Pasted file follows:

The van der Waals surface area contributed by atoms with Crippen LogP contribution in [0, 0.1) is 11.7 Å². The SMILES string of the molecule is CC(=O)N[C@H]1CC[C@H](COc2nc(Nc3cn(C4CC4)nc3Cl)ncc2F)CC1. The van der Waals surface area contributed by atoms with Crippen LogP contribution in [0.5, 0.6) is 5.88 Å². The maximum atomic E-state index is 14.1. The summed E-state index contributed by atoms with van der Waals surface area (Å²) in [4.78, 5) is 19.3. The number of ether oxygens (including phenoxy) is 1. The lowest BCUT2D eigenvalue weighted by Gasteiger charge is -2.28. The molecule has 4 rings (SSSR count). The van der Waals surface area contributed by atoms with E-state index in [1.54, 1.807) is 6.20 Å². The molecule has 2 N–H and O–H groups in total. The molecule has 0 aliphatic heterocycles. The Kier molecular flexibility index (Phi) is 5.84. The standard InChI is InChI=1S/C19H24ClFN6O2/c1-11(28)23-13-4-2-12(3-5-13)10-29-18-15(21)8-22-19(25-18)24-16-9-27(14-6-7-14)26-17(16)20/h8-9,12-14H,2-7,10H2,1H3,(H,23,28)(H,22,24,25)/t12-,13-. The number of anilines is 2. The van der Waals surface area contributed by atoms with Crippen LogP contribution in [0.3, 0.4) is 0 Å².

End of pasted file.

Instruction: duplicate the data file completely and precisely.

The van der Waals surface area contributed by atoms with Crippen LogP contribution in [0, 0.1) is 11.7 Å². The SMILES string of the molecule is CC(=O)N[C@H]1CC[C@H](COc2nc(Nc3cn(C4CC4)nc3Cl)ncc2F)CC1. The van der Waals surface area contributed by atoms with Crippen LogP contribution in [0.5, 0.6) is 5.88 Å². The maximum atomic E-state index is 14.1. The summed E-state index contributed by atoms with van der Waals surface area (Å²) in [4.78, 5) is 19.3. The number of ether oxygens (including phenoxy) is 1. The lowest BCUT2D eigenvalue weighted by Gasteiger charge is -2.28. The molecule has 4 rings (SSSR count). The van der Waals surface area contributed by atoms with E-state index in [1.54, 1.807) is 6.20 Å². The molecule has 2 N–H and O–H groups in total. The molecule has 0 aliphatic heterocycles. The Kier molecular flexibility index (Phi) is 5.84. The standard InChI is InChI=1S/C19H24ClFN6O2/c1-11(28)23-13-4-2-12(3-5-13)10-29-18-15(21)8-22-19(25-18)24-16-9-27(14-6-7-14)26-17(16)20/h8-9,12-14H,2-7,10H2,1H3,(H,23,28)(H,22,24,25)/t12-,13-. The number of anilines is 2. The van der Waals surface area contributed by atoms with Crippen LogP contribution in [0.3, 0.4) is 0 Å².